at any time. See State v. Brown, 479 S.W.3d 200, 211 (Tenn. 2015). “[A]n illegal
sentence is one that is not authorized by the applicable statutes or that directly
contravenes an applicable statute.” Tenn. R. Crim. P. 36.1(a). Our supreme court has
interpreted the meaning of “illegal sentence” as defined in Rule 36.1 and concluded that
the definition “is coextensive, and not broader than, the definition of the term in the
habeas corpus context.” State v. Wooden, 478 S.W.3d 585, 594-95 (Tenn. 2015). The
court then reviewed the three categories of sentencing errors: clerical errors (those arising
from a clerical mistake in the judgment sheet), appealable errors (those for which the
Sentencing Act specifically provides a right of direct appeal), and fatal errors (those so
profound as to render a sentence illegal and void). Id. Commenting on appealable errors,
the court stated that those “generally involve attacks on the correctness of the
methodology by which a trial court imposed sentence.” Id. In contrast, fatal errors
include “sentences imposed pursuant to an inapplicable statutory scheme, sentences
designating release eligibility dates where early release is statutorily prohibited, sentences
that are ordered to be served concurrently where statutorily required to be served
consecutively, and sentences not authorized by any statute for the offenses.” Id. The
court held that only fatal errors render sentences illegal. Id.

       In this case, Defendant pled guilty to aggravated kidnapping, a Class B felony.
T.C.A. § 39-13-304(b)(1). A Range I offender convicted of a Class B felony is subject to
a sentence of between eight and twelve years. See T.C.A. § 40-35-112(a)(2). Defendant,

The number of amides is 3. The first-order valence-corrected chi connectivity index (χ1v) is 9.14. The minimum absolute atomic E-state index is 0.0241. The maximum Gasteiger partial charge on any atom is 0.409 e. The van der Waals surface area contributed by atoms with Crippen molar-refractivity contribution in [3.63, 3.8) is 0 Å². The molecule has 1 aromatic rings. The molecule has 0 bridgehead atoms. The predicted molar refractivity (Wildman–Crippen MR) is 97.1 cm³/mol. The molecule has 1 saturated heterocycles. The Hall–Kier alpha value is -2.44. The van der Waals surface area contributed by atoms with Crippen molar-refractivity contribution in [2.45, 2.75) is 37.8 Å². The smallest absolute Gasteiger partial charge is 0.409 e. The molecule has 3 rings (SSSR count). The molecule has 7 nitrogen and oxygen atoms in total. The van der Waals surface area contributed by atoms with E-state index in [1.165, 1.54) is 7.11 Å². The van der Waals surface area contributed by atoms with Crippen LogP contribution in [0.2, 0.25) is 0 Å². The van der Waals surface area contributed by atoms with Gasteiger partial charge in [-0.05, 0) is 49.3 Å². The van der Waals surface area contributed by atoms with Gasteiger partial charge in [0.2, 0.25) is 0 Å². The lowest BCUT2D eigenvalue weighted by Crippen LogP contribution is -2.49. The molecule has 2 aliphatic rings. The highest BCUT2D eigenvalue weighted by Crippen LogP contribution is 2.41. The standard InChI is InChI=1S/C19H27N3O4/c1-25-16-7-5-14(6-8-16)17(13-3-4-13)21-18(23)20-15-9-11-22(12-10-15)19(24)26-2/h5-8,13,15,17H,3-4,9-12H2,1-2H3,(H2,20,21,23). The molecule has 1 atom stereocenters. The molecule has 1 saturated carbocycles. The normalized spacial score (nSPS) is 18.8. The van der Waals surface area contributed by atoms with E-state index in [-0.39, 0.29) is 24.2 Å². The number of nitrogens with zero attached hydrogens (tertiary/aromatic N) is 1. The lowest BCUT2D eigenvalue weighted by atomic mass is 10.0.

however, agreed to be sentenced as a Range II, multiple offender to a sentence of fifteen
years. A Range II, multiple offender convicted of a Class B felony is subject to a
sentence of not less than twelve nor more than twenty years. T.C.A. § 40-35-112(b)(2).
Moreover, there is no release eligibility for a person convicted of aggravated kidnapping.
T.C.A. § 40-35-501(i)(1), (i)(2)(D). Thus, a defendant convicted of aggravated
kidnapping is required to serve “one hundred percent (100%) of the sentenced imposed
by the court[,] less sentence credits earned and retained,” but the sentence imposed
cannot be reduced “by more than fifteen percent (15%).” Id. An inmate “who exhibits
good institutional behavior or who exhibits satisfactory performance within a program
may be awarded time credits toward the sentence imposed[.]” T.C.A. § 41-21-236.

        Defendant’s judgment form indicates that he pled guilty as a Range II, multiple
offender. In the next column, the “release eligibility” box is checked next to “Violent
100%.” The plea form and the guilty plea submission hearing both indicate that
Defendant agreed to a fifteen-year out-of-range sentence with 100% release eligibility in
exchange for dismissal of the remaining charges. Defendant was and is statutorily
eligible to reduce his sentence by up to fifteen percent by earning good behavior credits.
Defendant’s sentence is not illegal and does not “designate release eligibility dates when
early release is prohibited.” See Wooden, 478 S.W.3d at 595.

       Moreover, Defendant did not present in his Rule 36.1 motion his argument that he
unknowingly and involuntarily entered into a guilty plea to the trial court. As it is being
presented for the first time on appeal, the issue is waived. See Tenn. R. App. P. 3(e).
Additionally, this claim is not cognizable in a 36.1 motion. See State v. Thomas Edward
Kotewa, No. E2015-02111-CCA-R3-CD, 2016 WL 4943379, at *1 (Tenn. Crim. App.
Sept. 15, 2016), no perm. app. filed. Defendant is not entitled to relief.


For the foregoing reasons, the judgment of the trial court is affirmed.

                                       TIMOTHY L. EASTER, JUDGE